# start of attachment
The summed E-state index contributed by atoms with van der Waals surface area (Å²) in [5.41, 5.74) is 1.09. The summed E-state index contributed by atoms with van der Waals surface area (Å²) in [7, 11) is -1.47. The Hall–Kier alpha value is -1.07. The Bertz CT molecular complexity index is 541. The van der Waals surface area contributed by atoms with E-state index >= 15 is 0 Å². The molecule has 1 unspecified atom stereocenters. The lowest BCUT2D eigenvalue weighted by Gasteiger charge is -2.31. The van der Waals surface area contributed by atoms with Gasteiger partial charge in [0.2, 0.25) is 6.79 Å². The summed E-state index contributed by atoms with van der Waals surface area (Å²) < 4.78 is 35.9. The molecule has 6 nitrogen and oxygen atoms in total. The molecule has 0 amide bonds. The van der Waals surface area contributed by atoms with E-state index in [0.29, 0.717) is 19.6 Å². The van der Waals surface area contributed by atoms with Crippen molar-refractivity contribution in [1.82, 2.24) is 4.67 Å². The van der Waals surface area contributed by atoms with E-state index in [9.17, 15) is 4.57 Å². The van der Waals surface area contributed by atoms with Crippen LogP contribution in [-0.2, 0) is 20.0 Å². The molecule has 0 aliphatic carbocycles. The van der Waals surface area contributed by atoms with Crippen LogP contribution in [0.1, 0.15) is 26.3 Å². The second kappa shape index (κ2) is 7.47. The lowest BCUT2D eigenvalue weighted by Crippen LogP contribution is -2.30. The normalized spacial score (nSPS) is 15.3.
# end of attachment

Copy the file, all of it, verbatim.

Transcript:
The summed E-state index contributed by atoms with van der Waals surface area (Å²) in [5.41, 5.74) is 1.09. The summed E-state index contributed by atoms with van der Waals surface area (Å²) in [7, 11) is -1.47. The Hall–Kier alpha value is -1.07. The Bertz CT molecular complexity index is 541. The van der Waals surface area contributed by atoms with E-state index >= 15 is 0 Å². The molecule has 1 unspecified atom stereocenters. The lowest BCUT2D eigenvalue weighted by Gasteiger charge is -2.31. The van der Waals surface area contributed by atoms with Gasteiger partial charge in [0.2, 0.25) is 6.79 Å². The summed E-state index contributed by atoms with van der Waals surface area (Å²) < 4.78 is 35.9. The molecule has 6 nitrogen and oxygen atoms in total. The molecule has 0 amide bonds. The van der Waals surface area contributed by atoms with E-state index in [0.29, 0.717) is 19.6 Å². The van der Waals surface area contributed by atoms with Crippen molar-refractivity contribution in [1.82, 2.24) is 4.67 Å². The van der Waals surface area contributed by atoms with E-state index in [9.17, 15) is 4.57 Å². The van der Waals surface area contributed by atoms with Crippen LogP contribution in [-0.2, 0) is 20.0 Å². The molecule has 0 aliphatic carbocycles. The van der Waals surface area contributed by atoms with Crippen LogP contribution in [0.1, 0.15) is 26.3 Å². The second kappa shape index (κ2) is 7.47. The lowest BCUT2D eigenvalue weighted by Crippen LogP contribution is -2.30. The normalized spacial score (nSPS) is 15.3.